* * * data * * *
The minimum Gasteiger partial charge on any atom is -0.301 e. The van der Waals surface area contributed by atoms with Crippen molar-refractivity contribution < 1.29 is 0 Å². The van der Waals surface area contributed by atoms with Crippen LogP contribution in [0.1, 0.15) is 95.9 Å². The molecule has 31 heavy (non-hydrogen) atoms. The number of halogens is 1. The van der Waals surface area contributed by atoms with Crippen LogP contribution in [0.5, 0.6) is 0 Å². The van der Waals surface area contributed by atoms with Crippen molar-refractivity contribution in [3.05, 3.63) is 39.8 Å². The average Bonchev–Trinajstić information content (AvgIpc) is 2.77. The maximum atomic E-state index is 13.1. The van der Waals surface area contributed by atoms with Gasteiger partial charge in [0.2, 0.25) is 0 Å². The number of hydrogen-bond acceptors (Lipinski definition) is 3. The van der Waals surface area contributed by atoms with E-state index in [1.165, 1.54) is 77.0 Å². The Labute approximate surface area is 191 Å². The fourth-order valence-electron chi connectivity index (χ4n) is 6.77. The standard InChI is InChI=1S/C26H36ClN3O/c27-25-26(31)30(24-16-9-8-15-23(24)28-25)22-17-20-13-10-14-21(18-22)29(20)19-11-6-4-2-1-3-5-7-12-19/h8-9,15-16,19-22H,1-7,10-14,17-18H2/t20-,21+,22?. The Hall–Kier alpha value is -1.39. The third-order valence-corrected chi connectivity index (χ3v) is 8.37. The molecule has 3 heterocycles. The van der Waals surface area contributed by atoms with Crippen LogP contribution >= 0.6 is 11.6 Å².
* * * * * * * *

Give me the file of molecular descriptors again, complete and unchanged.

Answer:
The minimum Gasteiger partial charge on any atom is -0.301 e. The van der Waals surface area contributed by atoms with Crippen molar-refractivity contribution < 1.29 is 0 Å². The van der Waals surface area contributed by atoms with Crippen LogP contribution in [0.1, 0.15) is 95.9 Å². The molecule has 31 heavy (non-hydrogen) atoms. The number of halogens is 1. The van der Waals surface area contributed by atoms with Crippen LogP contribution in [0.5, 0.6) is 0 Å². The van der Waals surface area contributed by atoms with Crippen molar-refractivity contribution in [3.05, 3.63) is 39.8 Å². The average Bonchev–Trinajstić information content (AvgIpc) is 2.77. The maximum atomic E-state index is 13.1. The van der Waals surface area contributed by atoms with Gasteiger partial charge in [0.2, 0.25) is 0 Å². The number of hydrogen-bond acceptors (Lipinski definition) is 3. The van der Waals surface area contributed by atoms with E-state index in [1.165, 1.54) is 77.0 Å². The Labute approximate surface area is 191 Å². The fourth-order valence-electron chi connectivity index (χ4n) is 6.77. The standard InChI is InChI=1S/C26H36ClN3O/c27-25-26(31)30(24-16-9-8-15-23(24)28-25)22-17-20-13-10-14-21(18-22)29(20)19-11-6-4-2-1-3-5-7-12-19/h8-9,15-16,19-22H,1-7,10-14,17-18H2/t20-,21+,22?. The Hall–Kier alpha value is -1.39. The third-order valence-corrected chi connectivity index (χ3v) is 8.37. The molecule has 3 heterocycles. The van der Waals surface area contributed by atoms with Crippen LogP contribution >= 0.6 is 11.6 Å².